The verbal section consists of 41 multiple choice questions, which must be answered within 75 minutes. There are three types of questions: sentence correction, critical reasoning, and reading comprehension. The verbal section is scored from 0 to 60 points. Over the 3 years ending in October 2009, the mean has been 28.0/60; scores above 44 and below 9 are rare.
This tests logical thinking. Critical thinking items present an argument that the test taker is asked to analyze. Questions may ask test takers to draw a conclusion, to identify assumptions, or to recognize strengths or weaknesses in the argument. It presents brief statements or arguments and asks to evaluate the form or content of the statement or argument. Questions of this type ask the examinee to analyze and evaluate the reasoning in short paragraphs or passages. For some questions, all of the answer choices may conceivably be answers to the question asked. The examinee should select the best answer to the question, that is, an answer that does not require making assumptions that violate common sense standards by being implausible, redundant, irrelevant, or inconsistent.
This tests the ability to read critically. Reading comprehension questions relate to a passage that is provided for the examinee to read. The passage can be about almost anything, and the questions about it test how well the examinee understands the passage and the information in it. As the name implies, it tests the ability of the examinee to understand the substance and logical structure of a written selection. The GMAT uses reading passages of approximately 200 to 350 words, covering topics from social sciences, biological sciences, physical sciences, and business. Each passage has three or more questions based on its content. The questions ask about the main point of the passage, about what the author specifically states, about what can be logically inferred from the passage, and about the author’s attitude.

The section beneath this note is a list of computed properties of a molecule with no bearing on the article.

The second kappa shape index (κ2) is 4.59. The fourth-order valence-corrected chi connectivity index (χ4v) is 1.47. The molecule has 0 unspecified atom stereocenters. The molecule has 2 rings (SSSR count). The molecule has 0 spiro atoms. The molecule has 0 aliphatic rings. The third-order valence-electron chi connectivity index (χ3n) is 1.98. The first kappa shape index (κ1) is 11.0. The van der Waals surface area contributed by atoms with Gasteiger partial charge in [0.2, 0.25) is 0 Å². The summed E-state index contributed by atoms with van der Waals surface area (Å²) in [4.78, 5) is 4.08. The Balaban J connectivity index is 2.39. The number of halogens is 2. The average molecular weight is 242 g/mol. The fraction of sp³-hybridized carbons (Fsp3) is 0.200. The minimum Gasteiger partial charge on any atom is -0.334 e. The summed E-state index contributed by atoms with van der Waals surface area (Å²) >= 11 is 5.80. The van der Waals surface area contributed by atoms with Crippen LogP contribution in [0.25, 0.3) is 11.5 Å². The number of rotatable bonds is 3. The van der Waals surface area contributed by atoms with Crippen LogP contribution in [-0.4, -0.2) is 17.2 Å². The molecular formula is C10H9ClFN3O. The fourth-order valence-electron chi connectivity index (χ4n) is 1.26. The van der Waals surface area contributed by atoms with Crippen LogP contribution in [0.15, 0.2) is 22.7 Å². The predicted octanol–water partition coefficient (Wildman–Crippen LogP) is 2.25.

The Sentence Correction section tests a test taker’s knowledge of American English grammar, usage, and style.
Sentence correction items consist of a sentence, all or part of which has been underlined, with five associated answer choices listed below the sentence. The first answer choice is exactly the same as the underlined portion of the sentence. The remaining four answer choices contain different phrasings of the underlined portion of the sentence. The test taker is instructed to choose the first answer choice if there is no flaw with that phrasing of the sentence. If there is a flaw with the original phrasing of the sentence, the test taker is instructed to choose the best of the four remaining answer choices.
Sentence Correction questions are designed to measure a test taker’s proficiency in three areas: correct expression, effective expression, and proper diction. Correct expression refers to the grammar and structure of the sentence. Effective Expression refers to the clarity and concision used to express the idea. Proper Diction refers to the suitability and accuracy of the chosen words in reference to the dictionary meaning of the words and the context in which the words are presented.